Possible Projects

Dr. Bernie Daigle

Associate Professor of Biological Sciences

How does genomics help us integrate biological molecule data? Discovering subtype-specific prognostic biomarkers for post-traumatic stress disorder from omics data. Daigle’s research uses omics data and bioinformatics to discover disease biomarkers. REU participants will apply Hidden Markov modeling (HMM) to longitudinal psychiatric assessment score data from the Systems Biology of Post-Traumatic Stress Disorder (PTSD) Consortium Fort Campbell active-duty military cohort. The goal is to discover prognostic PTSD subtypes that show interesting biological differences. Students will learn practical computing skills, exploratory data analysis, HMM, and other approaches to analyze human clinical and molecular data from PTSD positive and negative individuals. By applying these techniques to large molecular datasets including psychological, genomic, transcriptomic, and proteomic measurements, students will identify candidate prognostic PTSD subtypes and characterize their association with a diverse set of omics data.

For more information on Dr. Daigle, click here.

Dr. Shawn Brown

Assistant Professor of Biological Sciences

How does genomics help us understand gene transfer events in populations? Probing the genomes of snow fungi for signatures of viruses and viral mediated gene transfer. Brown studies microbial ecology including community composition and function by applying genomic and bioinformatic approaches. REU participants will develop novel analytical student driven questions on snow fungi DNA-based viral associates and discover signatures of previous viral mediated gene transfer events using cutting-edge analyses. Student projects will build upon hypotheses that the evolution of the snow fungal lifestyle may be facilitated by active or previous viral infection and associated gene transfer events. Students will gain familiarization with snow fungi through primary literature and instruction from Dr. Brown. Projects will leverage Brown’s extensive library of pure cultures and assembled genomes to test these viral mediated adaptation hypotheses. 

For more information on Dr. Brown, click here.

Dr. Duane McKenna

Professor of Biological Sciences

How does genomics help us understand how novel genes generate evolutionary innovation? Characterizing the genomic basis of lignocellulose digestion in plant-feeding beetles. McKenna’s research addresses insect systematics, genomics, evolution, and biodiversity in beetles with a particular focus on the evolution of specialized plant-feeding. REU students will learn how to manually annotate putative plant cell wall degrading enzymes (PCWDEs) encoded in the genome of the red milkweed beetle, Tetraopes tetrophthalmus, a specialized plant-feeder whose genome is being sequenced by the McKenna Lab along with 14 other phytophagous beetle genomes as part of an existing NSF-funded project (DEB: 2110053). Specifically, the student will identify the genes encoding putative PCWDEs in the genome of T. tetrophthalmus, likely microbial donors, and the diversity (copy numbers) of PCWDEs via de novo genomics. This work will engage students in identifying the diversity and phylogenetic distribution of genes encoding PCWDEs in beetle genomes in an understudied group.

For more information on Dr. McKenna, click here.

Dr. Yongmei Wang

Professor of Chemistry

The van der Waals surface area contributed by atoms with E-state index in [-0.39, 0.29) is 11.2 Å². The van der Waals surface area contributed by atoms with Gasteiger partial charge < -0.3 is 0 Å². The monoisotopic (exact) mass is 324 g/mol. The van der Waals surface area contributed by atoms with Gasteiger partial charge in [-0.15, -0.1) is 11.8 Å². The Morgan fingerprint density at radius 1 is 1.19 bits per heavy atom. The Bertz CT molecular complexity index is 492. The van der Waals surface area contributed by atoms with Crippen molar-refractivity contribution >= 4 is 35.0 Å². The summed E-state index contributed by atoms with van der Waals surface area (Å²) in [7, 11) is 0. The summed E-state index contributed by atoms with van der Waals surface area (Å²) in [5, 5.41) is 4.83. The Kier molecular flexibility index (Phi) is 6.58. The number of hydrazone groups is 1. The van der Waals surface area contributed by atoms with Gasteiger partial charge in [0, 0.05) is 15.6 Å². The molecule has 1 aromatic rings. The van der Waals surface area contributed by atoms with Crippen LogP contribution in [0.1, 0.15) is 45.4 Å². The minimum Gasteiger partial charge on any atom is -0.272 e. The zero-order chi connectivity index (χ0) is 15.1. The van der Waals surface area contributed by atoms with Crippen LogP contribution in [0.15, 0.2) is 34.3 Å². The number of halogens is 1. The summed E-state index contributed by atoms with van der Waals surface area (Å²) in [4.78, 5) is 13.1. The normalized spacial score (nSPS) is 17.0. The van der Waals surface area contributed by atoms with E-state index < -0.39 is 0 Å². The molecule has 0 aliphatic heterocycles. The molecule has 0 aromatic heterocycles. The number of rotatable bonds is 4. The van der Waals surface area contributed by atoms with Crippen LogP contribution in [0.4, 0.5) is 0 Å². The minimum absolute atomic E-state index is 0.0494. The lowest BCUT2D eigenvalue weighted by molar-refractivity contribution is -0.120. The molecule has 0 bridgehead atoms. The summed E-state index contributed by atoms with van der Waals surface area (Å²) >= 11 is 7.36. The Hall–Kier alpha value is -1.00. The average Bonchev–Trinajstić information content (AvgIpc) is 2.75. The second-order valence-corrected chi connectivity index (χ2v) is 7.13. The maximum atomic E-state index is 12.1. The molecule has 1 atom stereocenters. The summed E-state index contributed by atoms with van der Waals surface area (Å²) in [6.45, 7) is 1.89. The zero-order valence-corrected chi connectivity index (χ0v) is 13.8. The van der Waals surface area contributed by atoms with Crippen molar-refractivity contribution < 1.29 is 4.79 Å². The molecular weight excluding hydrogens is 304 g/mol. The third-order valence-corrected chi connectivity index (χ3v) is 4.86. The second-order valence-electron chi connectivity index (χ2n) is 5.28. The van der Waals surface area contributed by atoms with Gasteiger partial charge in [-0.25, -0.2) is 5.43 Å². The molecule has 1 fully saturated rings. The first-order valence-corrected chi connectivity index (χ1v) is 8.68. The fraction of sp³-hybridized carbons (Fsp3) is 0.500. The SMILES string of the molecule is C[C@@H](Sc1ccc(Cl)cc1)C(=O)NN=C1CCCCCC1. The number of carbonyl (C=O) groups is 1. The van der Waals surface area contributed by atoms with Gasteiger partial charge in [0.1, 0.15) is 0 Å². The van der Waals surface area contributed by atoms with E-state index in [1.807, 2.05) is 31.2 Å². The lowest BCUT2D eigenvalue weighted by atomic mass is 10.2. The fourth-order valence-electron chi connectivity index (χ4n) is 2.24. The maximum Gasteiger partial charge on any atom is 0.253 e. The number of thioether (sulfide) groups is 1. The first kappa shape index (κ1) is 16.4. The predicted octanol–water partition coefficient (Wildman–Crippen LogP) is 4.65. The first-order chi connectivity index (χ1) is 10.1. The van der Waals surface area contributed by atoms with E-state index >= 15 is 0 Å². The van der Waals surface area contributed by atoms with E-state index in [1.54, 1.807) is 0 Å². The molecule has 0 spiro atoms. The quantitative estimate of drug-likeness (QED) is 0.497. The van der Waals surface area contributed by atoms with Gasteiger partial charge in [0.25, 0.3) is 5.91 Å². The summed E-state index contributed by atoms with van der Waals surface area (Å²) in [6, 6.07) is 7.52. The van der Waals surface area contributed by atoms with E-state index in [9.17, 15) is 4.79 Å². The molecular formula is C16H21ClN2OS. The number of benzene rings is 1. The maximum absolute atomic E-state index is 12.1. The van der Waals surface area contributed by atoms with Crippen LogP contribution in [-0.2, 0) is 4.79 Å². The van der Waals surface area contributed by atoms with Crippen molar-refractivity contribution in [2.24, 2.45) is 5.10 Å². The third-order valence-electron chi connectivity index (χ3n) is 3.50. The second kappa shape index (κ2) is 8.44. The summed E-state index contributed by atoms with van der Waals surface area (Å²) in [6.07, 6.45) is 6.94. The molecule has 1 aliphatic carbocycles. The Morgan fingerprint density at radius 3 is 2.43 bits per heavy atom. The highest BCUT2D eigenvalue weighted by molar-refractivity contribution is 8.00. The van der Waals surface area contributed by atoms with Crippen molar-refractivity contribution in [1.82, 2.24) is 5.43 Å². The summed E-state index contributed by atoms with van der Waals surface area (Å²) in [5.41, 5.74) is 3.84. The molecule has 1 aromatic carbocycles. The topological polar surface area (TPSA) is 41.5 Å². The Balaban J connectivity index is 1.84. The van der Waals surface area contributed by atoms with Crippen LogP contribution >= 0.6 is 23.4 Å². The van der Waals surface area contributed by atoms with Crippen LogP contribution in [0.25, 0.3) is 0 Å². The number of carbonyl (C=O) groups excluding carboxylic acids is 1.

How does genomics help us study interactions among proteins involved in disease? Omics data mining and discovery of integrin biomarkers for cancer metastasis. Wang’s research addresses computational and theoretical studies at the interface of macromolecular systems and nanomedicine particularly in cancer diseases. Students will interrogate integrin gene expression in tumors from cancer patients presenting metastasis. Integrins are a family of transmembrane proteins responsible for interactions between cells and the extracellular matrix and have key functional roles during metastasis. Students will develop and test hypotheses to identify significant differential expression of integrins that can serve as potential biomarkers for cancer metastasis predictions. Students will engage in the use of machine learning algorithms to interrogate integrins expression by accessing publicly available genomic data at Cancer Cell Line Encyclopedia and The Cancer Genome Atlas. Students will also gain experience in using Python/Jupyter notebooks to analyze datasets and gain the experience of using deep learning tools to identify top features in classifying datasets.

For more information on Dr. Wang, click here.

Dr. Amy Abell

Associate Professor of Biological Sciences

How does genomics help us understand cell phenotypes? Quantitative ChIP studies to understand the epigenomics of fetal growth restriction. Dr. Abell uses genomics to understand the functional mechanisms and epigenomic regulation of cell phenotypes. In her lab, REU participants will use genomics tools to understand the epigenomic regulation of fetal growth and how genetic perturbations lead to fetal growth restriction. Students will use undifferentiated and differentiated stem cells that form the placenta and placental tissue with genetic disruption of the enzymes MAP3K4, CBP, and/or HDAC6. Students will gain experience in bioinformatics approaches using mapped RNAseq and ChIPseq data and Easeq to predict regions in genes of interest and in the design of primers to examine these regions. Students will gain wet bench experiences in chromatin isolation, DNA shearing, chromatin immunoprecipitation, and droplet digital PCR.

For more information on Dr. Abell, click here.

Dr. Leigh Boardman

Assistant Professor of Biological Sciences